This is when I learned about a rare Tundra Bean-Goose at Finley National Wildlife Refuge 30 minutes away. I ran back to the car and took off. I made it to the site where other birders were standing in front of thousands of geese. But unfortunately, I looked at the wrong goose. This was not my finest birding moment.

I was probably right in front of the bean goose but my eyes locked onto a Greater White-fronted. Wrong bill color! It was so confusing and before I had a chance to correct the error a Bald Eagle had already spooked the whole flock. The worst! This is one of those moments I’ll replay in my mind a thousand times over hoping for a different outcome. I have good news though. Five days later I got a second chance with the goose!

Thanks to Courtney’s birding stamina and my new friend Lindsay Willrick’s excellent hospitality (I may not have survived gooselessness without them). In the gross cold and rain while taking shelter in the bird blind I picked out the bean goose while scanning the flock in the spotting scope. I may have squealed and jumped up and down like a lunatic. But it’s the goose! We had about 15 minutes enjoying it before it flew off to the south.

This goose is one of only five eBird records in the United States (there is another from 2015 in Oregon, and a 2013 record by the Salton Sea!). So it was worth some drama to see it. And by the way I got a second chance at Wild Turkeys too! #306!

With only a month left this year I’m taking the losses in stride and appreciating what I’m lucky enough to see. It’s a good lesson in letting go. I can put myself in the best place at the best time and I can still miss a bird. And that’s okay.

There’s still time to see (and miss) a few more!

Dips and derps,

Audrey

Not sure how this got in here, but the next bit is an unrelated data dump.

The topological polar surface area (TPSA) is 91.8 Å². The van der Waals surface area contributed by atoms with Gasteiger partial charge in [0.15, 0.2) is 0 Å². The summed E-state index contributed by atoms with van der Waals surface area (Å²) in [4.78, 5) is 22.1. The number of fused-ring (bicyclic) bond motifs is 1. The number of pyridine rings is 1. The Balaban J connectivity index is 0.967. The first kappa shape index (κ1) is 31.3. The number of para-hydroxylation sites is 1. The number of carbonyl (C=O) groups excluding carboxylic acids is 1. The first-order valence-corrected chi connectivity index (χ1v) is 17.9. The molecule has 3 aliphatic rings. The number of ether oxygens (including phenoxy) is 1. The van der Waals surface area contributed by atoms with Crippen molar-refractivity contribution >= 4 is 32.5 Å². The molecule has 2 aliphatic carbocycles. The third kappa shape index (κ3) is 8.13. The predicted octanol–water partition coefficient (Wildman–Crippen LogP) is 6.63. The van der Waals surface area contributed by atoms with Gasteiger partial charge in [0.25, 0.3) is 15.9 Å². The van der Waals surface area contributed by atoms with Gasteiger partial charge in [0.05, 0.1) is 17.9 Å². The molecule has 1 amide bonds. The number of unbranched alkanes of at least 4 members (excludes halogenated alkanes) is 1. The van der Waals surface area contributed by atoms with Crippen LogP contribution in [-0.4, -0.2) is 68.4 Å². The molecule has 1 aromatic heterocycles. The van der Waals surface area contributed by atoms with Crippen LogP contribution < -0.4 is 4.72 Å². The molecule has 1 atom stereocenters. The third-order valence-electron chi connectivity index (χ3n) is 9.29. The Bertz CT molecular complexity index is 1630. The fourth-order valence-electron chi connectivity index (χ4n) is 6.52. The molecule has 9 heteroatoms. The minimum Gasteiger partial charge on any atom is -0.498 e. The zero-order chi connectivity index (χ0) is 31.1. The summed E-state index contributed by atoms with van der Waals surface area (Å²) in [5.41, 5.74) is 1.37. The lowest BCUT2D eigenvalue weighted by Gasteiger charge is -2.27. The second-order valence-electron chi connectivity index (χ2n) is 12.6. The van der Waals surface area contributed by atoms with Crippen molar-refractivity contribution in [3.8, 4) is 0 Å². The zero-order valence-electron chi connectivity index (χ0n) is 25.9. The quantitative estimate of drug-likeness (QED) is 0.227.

301 501

My unintentional now intentional Oregon big year is going pretty well. Since I returned from vacation I’ve chased a lot of birds. I’ve seen a lot and I’ve missed a lot. But that is the risk of the chase. The first bird I hoped to see the day after my plane landed back in PDX was a Magnolia Warbler at Ona Beach in Newport.

The bird had been seen in a mixed flock frequenting the birch trees next to the parking lot. And after a short search that’s where I saw it too!

Magnolia Warbler! State bird 301 life bird 501! Great numbers and a great bird. After my five minutes in heaven with the MAWA I took a tip from Sarah and drove north to Tillamook to look for a Swamp Sparrow. I was in luck because Sarah drew me a legit treasure map.

Past the draft horse and the mini donkey.

In the marshy field next to the parking area exactly as described on the map I pished up my first Oregon Swamp Sparrow! #302. One of the more secretive and hard to see sparrows.

X marks the sparrow!

A life bird and a state bird in one day is a good day! I pushed my luck the following day and drove east to the Hook in Hood River to look for another lifer, a Tufted Duck hanging out in a flock of scaup.

As per usual it was freezing cold and windy and occasionally Bald Eagles moved the flock around not making for easy duck spotting conditions. After finding no tufts a few birders gave up and left. And that’s when I saw it! Tufted Duck! #303.

In my photos it looks more like the Loch Ness but that is a diagnostic black back and mullet. I texted the other birders and after a few more tries everyone saw it. Whew!